– in the Scottish Parliament on 6th October 2022.
6. To ask the First Minister what the Scottish Government is doing to reduce deaths in custody, including suicides, in light of reports of a 60 per cent year-on-year increase. (S6F-01423)
First and foremost, my thoughts are with everyone who has lost a loved one in prison custody. The safety and wellbeing of people who are in prison are a priority, and we recognise that we need to do more to support positive health outcomes for vulnerable people in prisons.
The prison health and social care needs assessment, which we published last month, and work undertaken in response to the independent deaths in custody review are key steps in our commitment to achieving that aim. All front-line staff are trained in the Scottish Prison Service’s prevention of suicide strategy, which provides a person-centred care pathway for prisoners who are at risk of suicide and promotes a supportive environment in which people can ask for help. Individuals are screened on their arrival at prison. When needed, the SPS and the national health service work together to support vulnerable individuals and review them regularly.
The First Minister is right to say that we need to do more. In my hand is a one-page roll call, which contains a tragic list of every single death in Scotland’s prisons last year. The list includes individuals’ names, ages and causes of death. I will not read out those names, out of respect for the families involved and to avoid the risk of retraumatising them, but those prisoners should not be forgotten. For example, at HMP Addiewell, a 26-year-old man took his own life nine months into his sentence; at HMP Kilmarnock, a 29-year-old man was found hanging four months into his sentence; and at HMP Greenock, a 27-year-old man was found hanging 15 months into his sentence. At HMP Polmont, a 20-year-old man—who had not even been convicted; he was on remand—was found dead.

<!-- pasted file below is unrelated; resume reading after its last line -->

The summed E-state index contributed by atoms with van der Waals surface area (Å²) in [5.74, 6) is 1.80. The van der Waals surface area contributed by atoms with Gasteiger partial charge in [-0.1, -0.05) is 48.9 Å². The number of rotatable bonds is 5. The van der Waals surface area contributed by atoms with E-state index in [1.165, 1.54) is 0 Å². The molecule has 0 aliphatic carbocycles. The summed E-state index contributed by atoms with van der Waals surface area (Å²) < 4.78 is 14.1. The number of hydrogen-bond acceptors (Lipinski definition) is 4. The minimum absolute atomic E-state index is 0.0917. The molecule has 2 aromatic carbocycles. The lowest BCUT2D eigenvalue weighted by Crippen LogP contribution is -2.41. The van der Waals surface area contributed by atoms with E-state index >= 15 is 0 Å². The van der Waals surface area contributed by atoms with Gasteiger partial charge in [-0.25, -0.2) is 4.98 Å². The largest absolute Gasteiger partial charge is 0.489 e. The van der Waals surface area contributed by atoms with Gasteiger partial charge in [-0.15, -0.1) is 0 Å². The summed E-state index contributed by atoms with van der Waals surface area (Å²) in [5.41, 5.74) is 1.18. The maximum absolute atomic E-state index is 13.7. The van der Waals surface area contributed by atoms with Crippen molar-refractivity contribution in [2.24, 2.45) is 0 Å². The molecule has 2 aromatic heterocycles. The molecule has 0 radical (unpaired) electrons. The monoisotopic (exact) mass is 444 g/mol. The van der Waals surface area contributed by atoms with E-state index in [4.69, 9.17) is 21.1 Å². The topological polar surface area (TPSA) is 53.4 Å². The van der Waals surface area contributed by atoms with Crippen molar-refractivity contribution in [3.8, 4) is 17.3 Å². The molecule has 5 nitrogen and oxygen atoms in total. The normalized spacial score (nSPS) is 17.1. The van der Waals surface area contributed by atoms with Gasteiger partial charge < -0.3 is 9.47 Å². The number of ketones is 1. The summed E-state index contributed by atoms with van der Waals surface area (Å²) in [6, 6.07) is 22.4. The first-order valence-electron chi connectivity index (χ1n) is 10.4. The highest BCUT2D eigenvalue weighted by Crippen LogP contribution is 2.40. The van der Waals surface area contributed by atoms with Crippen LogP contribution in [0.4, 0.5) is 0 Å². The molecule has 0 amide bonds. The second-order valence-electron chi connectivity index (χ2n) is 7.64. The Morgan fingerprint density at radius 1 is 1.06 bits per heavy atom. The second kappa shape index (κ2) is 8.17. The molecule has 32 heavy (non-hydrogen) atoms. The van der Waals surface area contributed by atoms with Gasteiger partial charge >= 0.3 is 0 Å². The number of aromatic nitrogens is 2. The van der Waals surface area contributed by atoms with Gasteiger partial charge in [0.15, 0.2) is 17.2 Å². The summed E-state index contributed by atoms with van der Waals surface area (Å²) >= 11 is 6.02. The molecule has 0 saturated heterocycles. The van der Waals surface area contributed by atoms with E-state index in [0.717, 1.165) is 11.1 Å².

Those are just the tragic suicides in prisons. Where do I start with the overdoses? Etizolam and opioid overdoses and multidrug intoxication are killing people in our prisons every week. They account for 53 of the deaths on the list in the past year alone. Ten years ago, there were 21 names on an equivalent list. That is still too many, but we can see that the number has doubled in 10 years.
Why is it still the case that so many people in custody are taking their lives? Despite years of promises to get a grip on the problem, why are so many drugs still getting into our prisons and killing people? I warn that this situation must stop or, next year, the list of deaths will be two pages long and the year after that it will be three pages long. I ask the First Minister when this will end.